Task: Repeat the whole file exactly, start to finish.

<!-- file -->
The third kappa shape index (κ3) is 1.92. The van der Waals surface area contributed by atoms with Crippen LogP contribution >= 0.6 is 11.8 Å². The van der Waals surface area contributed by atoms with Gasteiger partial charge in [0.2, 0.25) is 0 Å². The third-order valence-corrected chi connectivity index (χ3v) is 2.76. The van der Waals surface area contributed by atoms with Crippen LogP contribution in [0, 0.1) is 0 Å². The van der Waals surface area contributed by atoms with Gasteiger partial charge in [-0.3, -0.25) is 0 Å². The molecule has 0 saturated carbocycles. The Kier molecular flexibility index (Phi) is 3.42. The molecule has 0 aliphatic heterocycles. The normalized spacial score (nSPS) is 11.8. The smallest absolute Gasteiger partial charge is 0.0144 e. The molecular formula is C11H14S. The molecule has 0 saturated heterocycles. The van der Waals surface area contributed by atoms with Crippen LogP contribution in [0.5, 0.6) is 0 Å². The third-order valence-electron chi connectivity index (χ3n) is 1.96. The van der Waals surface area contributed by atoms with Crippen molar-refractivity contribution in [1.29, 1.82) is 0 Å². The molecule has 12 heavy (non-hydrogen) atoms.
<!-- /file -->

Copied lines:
The third kappa shape index (κ3) is 1.92. The van der Waals surface area contributed by atoms with Crippen LogP contribution >= 0.6 is 11.8 Å². The van der Waals surface area contributed by atoms with Gasteiger partial charge in [0.2, 0.25) is 0 Å². The third-order valence-corrected chi connectivity index (χ3v) is 2.76. The van der Waals surface area contributed by atoms with Crippen LogP contribution in [0, 0.1) is 0 Å². The van der Waals surface area contributed by atoms with Gasteiger partial charge in [-0.3, -0.25) is 0 Å². The molecule has 0 saturated carbocycles. The Kier molecular flexibility index (Phi) is 3.42. The molecule has 0 aliphatic heterocycles. The normalized spacial score (nSPS) is 11.8. The smallest absolute Gasteiger partial charge is 0.0144 e. The molecular formula is C11H14S. The molecule has 0 saturated heterocycles. The van der Waals surface area contributed by atoms with Crippen LogP contribution in [0.5, 0.6) is 0 Å². The third-order valence-electron chi connectivity index (χ3n) is 1.96. The van der Waals surface area contributed by atoms with Crippen molar-refractivity contribution in [1.29, 1.82) is 0 Å². The molecule has 12 heavy (non-hydrogen) atoms.